Saturday, 14 March 2015

Being Defensive About China



I can’t help being unfashionably “defensive” when it comes to the daily barrage of China bashing tirades. Why? Because I see the smokes of a “propaganda invasion” everywhere. Perhaps it’s just my paranoia? So what if it is. They said China was paranoid in kicking out Google and Facebook, and continue to say so with a straight face even after Edward Snowden so, there you go. Plus paranoia would be an affordable price, given the abominable examples in the Middle-East, Africa, and Eastern Europe.

In this unconventional struggle, in some ways a mutation of imperial invasion, China is still at a historical disadvantage. Most China sympathisers — Chinese or foreign — have been too traditionally silent, even timid.

China is far from perfect. A country this size and complexity will never be. Just common sense. Utopian seekers should keep walking, and look somewhere else. Nonetheless, the country has done a miraculous job rising from the ashes of neo-colonialism; self-destructive corruption, cynicism, and diffidence induced partly by opiate dreams; barbaric invasions by democratic drug lords and a demented neighbour; and a civil war. During this painful reincarnation process, still on-going, it has managed to redistribute wealth with commendable equitability, though the wealth gap has widened alarmingly in recent years. The penetration of new wealth has also created numerous side-effects, including reappearance of corruption and annoying nouveau riches — an inevitable developmental stage experienced by all developed economies, though never before at this scale and speed. 

However, instead of encouraging China to continue with this historic success, or offer constructive suggestions, the Western propaganda machines have been manically demonising. It makes one wonder what blinds them from China’s measurable achievements in not just economic, but also human terms. In assessing a continent-size country, we have to look at the big picture: Life expectancy was 35 in 1949. It’s now in the mid-70s. Infant mortality has plunged steadily, now approaching that of the USA, the richest nation with only 1/5 the population. Lifting 400 million out of abject poverty and urbanising 300 million peasants in just a few decades is no mean social feat. I won’t repeat the partial list previous posted in “Authoritarianism with Chinese Characteristics” here. Yet, say anything negative about China, and it’d be embraced eagerly as unquestionable “fact”. The daily predictions of China's "imminent collapse" are more akin to voodoo than prognosis. We need to ask why.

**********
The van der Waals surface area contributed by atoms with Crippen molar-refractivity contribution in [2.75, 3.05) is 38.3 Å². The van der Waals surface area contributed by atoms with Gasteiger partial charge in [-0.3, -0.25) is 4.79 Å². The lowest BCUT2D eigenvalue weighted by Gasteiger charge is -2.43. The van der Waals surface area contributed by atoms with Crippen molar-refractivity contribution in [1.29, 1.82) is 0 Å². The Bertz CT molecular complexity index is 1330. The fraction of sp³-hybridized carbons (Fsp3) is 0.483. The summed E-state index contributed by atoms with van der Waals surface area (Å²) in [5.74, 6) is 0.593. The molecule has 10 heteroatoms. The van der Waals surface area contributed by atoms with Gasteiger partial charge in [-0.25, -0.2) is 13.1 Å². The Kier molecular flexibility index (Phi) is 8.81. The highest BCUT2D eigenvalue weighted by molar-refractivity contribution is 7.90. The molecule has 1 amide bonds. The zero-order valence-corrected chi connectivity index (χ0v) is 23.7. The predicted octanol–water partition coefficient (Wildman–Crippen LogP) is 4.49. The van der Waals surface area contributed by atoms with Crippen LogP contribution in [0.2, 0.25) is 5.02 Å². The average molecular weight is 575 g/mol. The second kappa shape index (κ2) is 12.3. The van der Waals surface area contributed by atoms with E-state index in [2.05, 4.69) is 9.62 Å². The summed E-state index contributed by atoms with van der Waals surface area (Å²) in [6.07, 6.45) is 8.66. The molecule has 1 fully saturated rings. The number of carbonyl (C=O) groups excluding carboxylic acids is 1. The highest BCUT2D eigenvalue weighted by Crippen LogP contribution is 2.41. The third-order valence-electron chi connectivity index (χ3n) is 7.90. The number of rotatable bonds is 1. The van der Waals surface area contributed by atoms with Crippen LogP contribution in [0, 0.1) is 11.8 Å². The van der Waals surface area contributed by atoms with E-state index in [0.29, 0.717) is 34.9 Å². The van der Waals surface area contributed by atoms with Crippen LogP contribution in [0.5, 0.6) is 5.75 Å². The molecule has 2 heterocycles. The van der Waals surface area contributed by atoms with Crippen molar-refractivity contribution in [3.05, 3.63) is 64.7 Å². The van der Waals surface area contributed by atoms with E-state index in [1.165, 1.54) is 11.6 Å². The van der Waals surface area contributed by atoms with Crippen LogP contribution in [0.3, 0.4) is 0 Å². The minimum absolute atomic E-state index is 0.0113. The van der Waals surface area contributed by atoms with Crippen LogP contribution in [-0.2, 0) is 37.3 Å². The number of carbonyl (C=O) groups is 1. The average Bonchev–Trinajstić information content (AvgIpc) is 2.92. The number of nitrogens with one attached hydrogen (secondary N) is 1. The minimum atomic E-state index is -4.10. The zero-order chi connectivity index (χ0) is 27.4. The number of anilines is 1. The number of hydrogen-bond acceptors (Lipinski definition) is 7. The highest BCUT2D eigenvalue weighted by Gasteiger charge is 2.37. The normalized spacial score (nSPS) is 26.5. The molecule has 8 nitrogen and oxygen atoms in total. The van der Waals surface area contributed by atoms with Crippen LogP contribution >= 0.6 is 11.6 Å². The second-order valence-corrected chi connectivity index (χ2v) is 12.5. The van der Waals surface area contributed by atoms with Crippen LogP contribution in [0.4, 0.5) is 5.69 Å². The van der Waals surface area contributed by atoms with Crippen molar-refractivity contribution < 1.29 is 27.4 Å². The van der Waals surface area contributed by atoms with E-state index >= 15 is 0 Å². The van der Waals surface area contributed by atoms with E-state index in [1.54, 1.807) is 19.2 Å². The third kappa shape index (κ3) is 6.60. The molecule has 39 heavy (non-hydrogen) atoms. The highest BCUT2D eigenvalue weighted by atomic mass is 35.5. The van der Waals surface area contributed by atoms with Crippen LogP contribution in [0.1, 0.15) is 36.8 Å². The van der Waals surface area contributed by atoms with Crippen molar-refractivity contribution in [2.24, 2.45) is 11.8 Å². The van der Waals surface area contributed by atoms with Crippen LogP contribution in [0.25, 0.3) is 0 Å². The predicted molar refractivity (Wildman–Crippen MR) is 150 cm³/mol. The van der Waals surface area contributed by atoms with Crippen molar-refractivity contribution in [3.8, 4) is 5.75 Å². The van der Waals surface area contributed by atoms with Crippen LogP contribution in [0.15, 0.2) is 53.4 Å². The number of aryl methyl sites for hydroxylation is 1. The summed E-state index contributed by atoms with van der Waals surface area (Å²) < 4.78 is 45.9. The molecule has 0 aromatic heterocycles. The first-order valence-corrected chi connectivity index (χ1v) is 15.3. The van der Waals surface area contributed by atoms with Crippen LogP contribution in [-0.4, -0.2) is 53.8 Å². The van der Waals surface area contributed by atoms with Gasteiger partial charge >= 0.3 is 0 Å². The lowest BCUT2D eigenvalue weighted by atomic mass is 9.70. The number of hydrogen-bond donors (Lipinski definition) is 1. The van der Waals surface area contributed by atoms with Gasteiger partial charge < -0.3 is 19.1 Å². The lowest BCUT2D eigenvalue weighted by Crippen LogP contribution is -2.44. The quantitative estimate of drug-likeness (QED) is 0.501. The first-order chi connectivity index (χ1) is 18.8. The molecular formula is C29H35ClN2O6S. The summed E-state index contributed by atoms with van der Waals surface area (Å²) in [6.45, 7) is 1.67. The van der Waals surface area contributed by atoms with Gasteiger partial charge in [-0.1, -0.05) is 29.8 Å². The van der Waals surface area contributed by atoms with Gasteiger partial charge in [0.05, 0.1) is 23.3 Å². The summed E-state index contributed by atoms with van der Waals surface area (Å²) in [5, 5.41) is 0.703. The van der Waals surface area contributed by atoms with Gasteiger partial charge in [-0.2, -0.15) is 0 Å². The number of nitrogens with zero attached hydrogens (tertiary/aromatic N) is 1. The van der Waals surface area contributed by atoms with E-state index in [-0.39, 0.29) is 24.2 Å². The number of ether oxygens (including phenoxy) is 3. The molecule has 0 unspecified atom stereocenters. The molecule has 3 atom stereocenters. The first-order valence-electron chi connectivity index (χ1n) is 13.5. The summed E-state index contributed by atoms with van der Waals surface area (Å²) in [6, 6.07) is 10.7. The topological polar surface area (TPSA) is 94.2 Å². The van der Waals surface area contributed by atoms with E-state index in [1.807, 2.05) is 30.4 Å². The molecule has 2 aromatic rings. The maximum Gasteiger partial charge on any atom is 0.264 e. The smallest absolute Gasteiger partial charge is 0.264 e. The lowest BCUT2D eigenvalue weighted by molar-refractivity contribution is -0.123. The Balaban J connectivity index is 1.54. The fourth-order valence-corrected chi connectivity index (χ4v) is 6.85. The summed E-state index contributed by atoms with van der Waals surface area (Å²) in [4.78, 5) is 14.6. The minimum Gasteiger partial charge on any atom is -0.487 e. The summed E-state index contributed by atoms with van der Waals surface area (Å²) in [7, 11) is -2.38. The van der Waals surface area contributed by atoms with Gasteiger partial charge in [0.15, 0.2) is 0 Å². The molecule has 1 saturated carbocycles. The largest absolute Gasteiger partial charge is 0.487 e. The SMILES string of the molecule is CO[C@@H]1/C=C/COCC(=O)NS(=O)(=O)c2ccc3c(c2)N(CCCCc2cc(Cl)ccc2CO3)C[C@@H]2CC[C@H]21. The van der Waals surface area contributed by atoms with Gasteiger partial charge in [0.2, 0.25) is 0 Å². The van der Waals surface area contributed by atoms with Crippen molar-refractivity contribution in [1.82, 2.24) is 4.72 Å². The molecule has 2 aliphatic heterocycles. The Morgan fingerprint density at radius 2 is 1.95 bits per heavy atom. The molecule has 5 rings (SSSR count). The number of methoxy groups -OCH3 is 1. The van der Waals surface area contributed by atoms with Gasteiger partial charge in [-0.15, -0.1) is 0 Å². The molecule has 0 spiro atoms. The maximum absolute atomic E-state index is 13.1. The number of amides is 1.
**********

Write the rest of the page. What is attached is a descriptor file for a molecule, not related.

Were I not Chinese, I’d probably be just as defensive about China, just like I now do about the defenceless folks in the Middle East. Millions of them have been killed or ruined unprovoked, then demonised heartlessly. Hardly anyone cares. A dozen or so provocative cartoonists got gunned down in Paris, and it became a sensation of the century. Similarly, a few heads got gruesomely sawed off, and a deafening global outcry was orchestrated. What about the thousands of deformed babies in Iraq, born after depleted uranium bombs had been nefariously dumped without even a contrived excuse? [Link to Living Ghosts] Are these grossly disproportional responses a manifestation of subconscious racism? cultural supremacy? or the brainwashing power of international propaganda? I don’t wish to give any murder moral excuse, but the world has lost all sense of fairness and proportion, yet become more opinionated and self-righteous. 


Lastly, returning to China’s shortcomings, who is more aware and openly critical than President Xi Jin Ping himself? The top boys in Beijing are not only concerned, but also taking rectifying actions with unparalleled resolution and efficiency. More senior officials, including army generals, have been fired or demoted in China in the last two years than the USA has in the past two centuries. China is also doing an astounding amount of work to improve the environment, another inevitable victim of industrialisation. Sincere and well-meaning bystanders can surely afford to wait a bit for results, rather than jumping up and down, spraying accusatory cliches, and wagging hysterical fingers at those who are busy fixing monstrous problems?

James Tam 2015.3.14 @ Guo Du

2 comments:

Anonymous said...

Love reading your post, James.

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